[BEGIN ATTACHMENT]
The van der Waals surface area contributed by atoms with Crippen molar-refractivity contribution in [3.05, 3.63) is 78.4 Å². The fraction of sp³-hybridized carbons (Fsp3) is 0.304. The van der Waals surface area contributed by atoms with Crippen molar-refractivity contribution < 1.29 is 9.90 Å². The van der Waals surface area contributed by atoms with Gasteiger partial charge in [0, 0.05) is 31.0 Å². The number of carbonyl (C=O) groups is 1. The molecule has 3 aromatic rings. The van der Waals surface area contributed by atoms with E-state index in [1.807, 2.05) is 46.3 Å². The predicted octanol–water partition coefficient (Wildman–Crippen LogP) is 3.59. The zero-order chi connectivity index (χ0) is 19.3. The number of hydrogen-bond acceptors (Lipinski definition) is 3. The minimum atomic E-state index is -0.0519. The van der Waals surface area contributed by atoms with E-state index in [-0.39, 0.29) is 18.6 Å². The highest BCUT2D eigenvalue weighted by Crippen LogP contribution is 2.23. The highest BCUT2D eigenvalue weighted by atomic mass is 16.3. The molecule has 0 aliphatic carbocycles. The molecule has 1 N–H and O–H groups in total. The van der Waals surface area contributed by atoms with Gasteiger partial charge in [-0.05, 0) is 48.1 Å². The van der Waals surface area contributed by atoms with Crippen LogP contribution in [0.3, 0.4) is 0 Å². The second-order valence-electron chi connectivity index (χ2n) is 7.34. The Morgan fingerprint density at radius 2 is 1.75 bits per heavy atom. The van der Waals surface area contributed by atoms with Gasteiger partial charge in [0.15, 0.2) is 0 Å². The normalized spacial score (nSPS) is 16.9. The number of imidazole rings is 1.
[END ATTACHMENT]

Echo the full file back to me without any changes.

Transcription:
The van der Waals surface area contributed by atoms with Crippen molar-refractivity contribution in [3.05, 3.63) is 78.4 Å². The fraction of sp³-hybridized carbons (Fsp3) is 0.304. The van der Waals surface area contributed by atoms with Crippen molar-refractivity contribution < 1.29 is 9.90 Å². The van der Waals surface area contributed by atoms with Gasteiger partial charge in [0, 0.05) is 31.0 Å². The number of carbonyl (C=O) groups is 1. The molecule has 3 aromatic rings. The van der Waals surface area contributed by atoms with E-state index in [1.807, 2.05) is 46.3 Å². The predicted octanol–water partition coefficient (Wildman–Crippen LogP) is 3.59. The zero-order chi connectivity index (χ0) is 19.3. The number of hydrogen-bond acceptors (Lipinski definition) is 3. The minimum atomic E-state index is -0.0519. The van der Waals surface area contributed by atoms with E-state index in [-0.39, 0.29) is 18.6 Å². The highest BCUT2D eigenvalue weighted by Crippen LogP contribution is 2.23. The highest BCUT2D eigenvalue weighted by atomic mass is 16.3. The molecule has 0 aliphatic carbocycles. The molecule has 1 N–H and O–H groups in total. The van der Waals surface area contributed by atoms with Gasteiger partial charge in [-0.05, 0) is 48.1 Å². The van der Waals surface area contributed by atoms with Crippen LogP contribution in [0.3, 0.4) is 0 Å². The second-order valence-electron chi connectivity index (χ2n) is 7.34. The Morgan fingerprint density at radius 2 is 1.75 bits per heavy atom. The van der Waals surface area contributed by atoms with Gasteiger partial charge in [0.15, 0.2) is 0 Å². The normalized spacial score (nSPS) is 16.9. The number of imidazole rings is 1.